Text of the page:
CWRU Links

EUCLID, INC.

EUCLID, INC., was one of the world's leading firms in the manufacture of off-highway, earthmoving, and hauling equipment. The company began in 1926 as part of the Euclid Crane & Hoist Co., a firm founded by Geo. Armington in 1909. In 1931 Armington's son, Arthur, took over a small shop adjoining Euclid Crane at 1368 Chardon Rd. in EUCLID and incorporated Euclid Crane & Hoist's off-highway division as a separate firm, the Euclid Rd. Machinery Co. Beginning with 300 employees, the company produced as many as 20 15-ton trucks per month for the construction and mining industries. Euclid tripled its production during World War II and continued to prosper in the postwar period. In 1946 it built a new plant at E. 222nd St. and St. Clair; bought another nearby plant 3 years later; and gained an international reputation for quality equipment. When General Motors acquired the firm for $20 million in 1953, Euclid Rd. was a $33 million business with 1,600 employees turning out 170 trucks per month--over half the nation's off-highway dump trucks.

As a GM division, Euclid continued to develop larger types of equipment. However, GM was forced to dispose of its Euclid plant as the result of an antitrust suit and sold it to the WHITE MOTOR CO. in 1968. Reorganized as Euclid, Inc., the firm remained profitable under White but suffered from the financial difficulties of its parent company in the 1970s. In 1977, White Motor Corp. sold the company to Daimler-Benz of West Germany, giving Euclid a new source of capital and a means to continue its expansion into new markets. Despite gaining some new plants in several foreign markets, Euclid's business faltered during the recession of the early 1980s and Daimler-Benz sold Euclid, Inc. to a construction equipment firm, Clark Michigan Co., a subsidiary of Clark Equipment Co. in 1984. Clark closed the St. Clair Ave. plant at the beginning of 1985, selling it to LINCOLN ELECTRIC CO. in 1988. Despite the sale of the St. Clair Ave plant, Euclid, then part of VME Industries North America (a joint venture of Volvo and Clark Michigan), maintained offices in the newly refurbished technical center across the street from its former plant.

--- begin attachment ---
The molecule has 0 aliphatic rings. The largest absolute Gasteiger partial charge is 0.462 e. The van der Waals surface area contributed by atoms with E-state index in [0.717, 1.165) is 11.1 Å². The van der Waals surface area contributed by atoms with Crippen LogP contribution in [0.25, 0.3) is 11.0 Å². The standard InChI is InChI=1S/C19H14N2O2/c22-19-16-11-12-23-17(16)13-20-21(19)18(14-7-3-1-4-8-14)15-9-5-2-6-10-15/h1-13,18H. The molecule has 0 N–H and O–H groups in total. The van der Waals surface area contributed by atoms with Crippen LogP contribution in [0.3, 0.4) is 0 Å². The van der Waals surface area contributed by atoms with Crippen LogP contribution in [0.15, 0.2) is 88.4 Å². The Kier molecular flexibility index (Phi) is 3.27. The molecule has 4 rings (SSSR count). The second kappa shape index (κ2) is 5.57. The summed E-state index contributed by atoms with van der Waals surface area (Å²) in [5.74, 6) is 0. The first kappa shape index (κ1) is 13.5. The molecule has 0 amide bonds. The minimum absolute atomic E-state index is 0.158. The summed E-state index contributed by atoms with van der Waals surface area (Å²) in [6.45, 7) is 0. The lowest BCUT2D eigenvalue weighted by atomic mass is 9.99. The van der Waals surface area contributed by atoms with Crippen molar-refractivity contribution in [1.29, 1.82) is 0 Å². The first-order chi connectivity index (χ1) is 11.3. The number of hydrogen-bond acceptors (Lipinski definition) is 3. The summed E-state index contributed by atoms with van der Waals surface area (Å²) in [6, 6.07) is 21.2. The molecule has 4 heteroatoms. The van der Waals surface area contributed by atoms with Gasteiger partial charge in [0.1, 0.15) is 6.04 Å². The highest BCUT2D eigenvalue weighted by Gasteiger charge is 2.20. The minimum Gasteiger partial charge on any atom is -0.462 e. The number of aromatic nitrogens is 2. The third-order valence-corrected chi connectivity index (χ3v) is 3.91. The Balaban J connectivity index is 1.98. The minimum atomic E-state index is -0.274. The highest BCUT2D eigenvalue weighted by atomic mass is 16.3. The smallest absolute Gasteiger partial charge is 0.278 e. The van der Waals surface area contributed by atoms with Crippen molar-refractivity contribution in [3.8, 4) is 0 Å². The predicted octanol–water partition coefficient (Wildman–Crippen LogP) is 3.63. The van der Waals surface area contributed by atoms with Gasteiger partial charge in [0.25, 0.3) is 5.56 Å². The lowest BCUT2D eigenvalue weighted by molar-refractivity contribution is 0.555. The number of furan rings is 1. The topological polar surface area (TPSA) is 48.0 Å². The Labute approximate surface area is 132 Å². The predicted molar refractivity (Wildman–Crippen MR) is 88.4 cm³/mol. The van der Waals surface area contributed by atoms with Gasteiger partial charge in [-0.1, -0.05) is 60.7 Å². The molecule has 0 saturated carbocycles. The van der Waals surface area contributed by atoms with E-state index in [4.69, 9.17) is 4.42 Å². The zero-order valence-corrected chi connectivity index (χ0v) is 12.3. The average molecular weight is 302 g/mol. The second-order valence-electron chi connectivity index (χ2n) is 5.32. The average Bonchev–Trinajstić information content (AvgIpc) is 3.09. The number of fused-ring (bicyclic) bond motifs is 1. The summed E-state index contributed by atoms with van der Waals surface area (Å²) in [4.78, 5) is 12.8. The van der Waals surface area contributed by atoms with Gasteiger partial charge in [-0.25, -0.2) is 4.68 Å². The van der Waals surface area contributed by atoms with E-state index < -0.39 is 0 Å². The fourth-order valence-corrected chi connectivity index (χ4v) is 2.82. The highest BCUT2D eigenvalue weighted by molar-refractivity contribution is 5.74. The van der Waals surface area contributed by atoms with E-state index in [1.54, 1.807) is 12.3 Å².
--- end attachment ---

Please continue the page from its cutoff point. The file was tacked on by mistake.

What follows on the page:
The next decade brought still further change to Euclid's operations as the company became known as the Euclid-Hitachi Heavy Equipment, Inc in Jan 1994. Although Euclid-Hitachi would continue to employ nearly 120 engineers and administrators in Cleveland, it was clear that decisions would continue to be made elsewhere. In 2001, Euclid-Hitachi became a wholly owned subsidiary of Hitachi Construction Machinery Co. At the end of 2003, company officials announced that the company's name would be changed to the Hitachi Construction Truck Manufacturing Co. and that, over the next two years, all North American operations would be consolidated to its facility in Guelph, Ontario Canada.